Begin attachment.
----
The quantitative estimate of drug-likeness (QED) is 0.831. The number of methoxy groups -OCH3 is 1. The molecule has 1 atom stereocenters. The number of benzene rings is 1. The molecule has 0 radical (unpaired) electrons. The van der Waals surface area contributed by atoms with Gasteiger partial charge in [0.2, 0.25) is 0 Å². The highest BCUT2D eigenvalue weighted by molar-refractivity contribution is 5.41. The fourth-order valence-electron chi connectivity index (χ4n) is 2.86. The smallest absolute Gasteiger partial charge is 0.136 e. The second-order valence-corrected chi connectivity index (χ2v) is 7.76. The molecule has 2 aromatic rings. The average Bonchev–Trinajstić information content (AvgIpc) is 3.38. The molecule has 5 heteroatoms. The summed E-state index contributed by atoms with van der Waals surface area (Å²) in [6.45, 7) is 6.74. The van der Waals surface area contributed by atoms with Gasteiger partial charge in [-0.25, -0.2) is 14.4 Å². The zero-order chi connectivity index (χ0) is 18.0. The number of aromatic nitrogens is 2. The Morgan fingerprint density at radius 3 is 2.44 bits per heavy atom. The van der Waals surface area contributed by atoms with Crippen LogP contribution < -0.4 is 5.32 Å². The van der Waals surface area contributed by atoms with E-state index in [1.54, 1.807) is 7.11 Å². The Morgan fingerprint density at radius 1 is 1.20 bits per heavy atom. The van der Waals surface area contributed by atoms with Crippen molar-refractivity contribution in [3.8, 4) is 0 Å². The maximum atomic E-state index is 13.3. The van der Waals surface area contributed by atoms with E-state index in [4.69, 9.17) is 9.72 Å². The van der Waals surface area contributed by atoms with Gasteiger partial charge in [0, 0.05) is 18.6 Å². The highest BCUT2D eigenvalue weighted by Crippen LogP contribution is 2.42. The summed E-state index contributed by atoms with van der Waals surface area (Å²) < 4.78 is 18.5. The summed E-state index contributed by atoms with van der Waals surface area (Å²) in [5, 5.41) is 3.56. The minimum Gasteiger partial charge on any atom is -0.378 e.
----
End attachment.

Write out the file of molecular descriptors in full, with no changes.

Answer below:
The quantitative estimate of drug-likeness (QED) is 0.831. The number of methoxy groups -OCH3 is 1. The molecule has 1 atom stereocenters. The number of benzene rings is 1. The molecule has 0 radical (unpaired) electrons. The van der Waals surface area contributed by atoms with Gasteiger partial charge in [0.2, 0.25) is 0 Å². The highest BCUT2D eigenvalue weighted by molar-refractivity contribution is 5.41. The fourth-order valence-electron chi connectivity index (χ4n) is 2.86. The smallest absolute Gasteiger partial charge is 0.136 e. The second-order valence-corrected chi connectivity index (χ2v) is 7.76. The molecule has 2 aromatic rings. The average Bonchev–Trinajstić information content (AvgIpc) is 3.38. The molecule has 5 heteroatoms. The summed E-state index contributed by atoms with van der Waals surface area (Å²) in [6.45, 7) is 6.74. The van der Waals surface area contributed by atoms with Gasteiger partial charge in [-0.25, -0.2) is 14.4 Å². The zero-order chi connectivity index (χ0) is 18.0. The number of aromatic nitrogens is 2. The Morgan fingerprint density at radius 3 is 2.44 bits per heavy atom. The van der Waals surface area contributed by atoms with Crippen LogP contribution < -0.4 is 5.32 Å². The van der Waals surface area contributed by atoms with E-state index in [1.54, 1.807) is 7.11 Å². The Morgan fingerprint density at radius 1 is 1.20 bits per heavy atom. The van der Waals surface area contributed by atoms with Crippen molar-refractivity contribution in [3.8, 4) is 0 Å². The maximum atomic E-state index is 13.3. The van der Waals surface area contributed by atoms with E-state index in [4.69, 9.17) is 9.72 Å². The van der Waals surface area contributed by atoms with Gasteiger partial charge in [0, 0.05) is 18.6 Å². The highest BCUT2D eigenvalue weighted by Crippen LogP contribution is 2.42. The summed E-state index contributed by atoms with van der Waals surface area (Å²) < 4.78 is 18.5. The summed E-state index contributed by atoms with van der Waals surface area (Å²) in [5, 5.41) is 3.56. The minimum Gasteiger partial charge on any atom is -0.378 e.